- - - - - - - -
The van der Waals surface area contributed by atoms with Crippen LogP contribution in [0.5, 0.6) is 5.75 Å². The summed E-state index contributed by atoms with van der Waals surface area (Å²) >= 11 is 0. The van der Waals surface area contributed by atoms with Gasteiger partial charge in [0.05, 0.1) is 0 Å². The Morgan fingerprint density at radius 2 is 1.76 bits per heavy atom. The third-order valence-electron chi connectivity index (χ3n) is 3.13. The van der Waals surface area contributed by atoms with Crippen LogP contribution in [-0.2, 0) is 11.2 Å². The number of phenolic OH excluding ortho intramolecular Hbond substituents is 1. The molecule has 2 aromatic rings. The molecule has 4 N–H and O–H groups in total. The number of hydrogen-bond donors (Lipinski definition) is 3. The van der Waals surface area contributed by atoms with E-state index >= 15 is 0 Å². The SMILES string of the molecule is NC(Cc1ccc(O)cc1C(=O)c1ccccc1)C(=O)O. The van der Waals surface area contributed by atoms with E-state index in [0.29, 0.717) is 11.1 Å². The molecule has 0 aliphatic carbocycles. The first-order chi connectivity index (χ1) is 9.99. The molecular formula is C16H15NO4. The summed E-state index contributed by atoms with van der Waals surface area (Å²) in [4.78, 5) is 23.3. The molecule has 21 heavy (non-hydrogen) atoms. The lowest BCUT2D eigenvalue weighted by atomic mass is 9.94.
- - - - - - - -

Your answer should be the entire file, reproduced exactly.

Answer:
The van der Waals surface area contributed by atoms with Crippen LogP contribution in [0.5, 0.6) is 5.75 Å². The summed E-state index contributed by atoms with van der Waals surface area (Å²) >= 11 is 0. The van der Waals surface area contributed by atoms with Gasteiger partial charge in [0.05, 0.1) is 0 Å². The Morgan fingerprint density at radius 2 is 1.76 bits per heavy atom. The third-order valence-electron chi connectivity index (χ3n) is 3.13. The van der Waals surface area contributed by atoms with Crippen LogP contribution in [-0.2, 0) is 11.2 Å². The number of phenolic OH excluding ortho intramolecular Hbond substituents is 1. The molecule has 2 aromatic rings. The molecule has 4 N–H and O–H groups in total. The number of hydrogen-bond donors (Lipinski definition) is 3. The van der Waals surface area contributed by atoms with E-state index >= 15 is 0 Å². The SMILES string of the molecule is NC(Cc1ccc(O)cc1C(=O)c1ccccc1)C(=O)O. The van der Waals surface area contributed by atoms with E-state index in [0.29, 0.717) is 11.1 Å². The molecule has 0 aliphatic carbocycles. The first-order chi connectivity index (χ1) is 9.99. The molecular formula is C16H15NO4. The summed E-state index contributed by atoms with van der Waals surface area (Å²) in [4.78, 5) is 23.3. The molecule has 21 heavy (non-hydrogen) atoms. The lowest BCUT2D eigenvalue weighted by atomic mass is 9.94.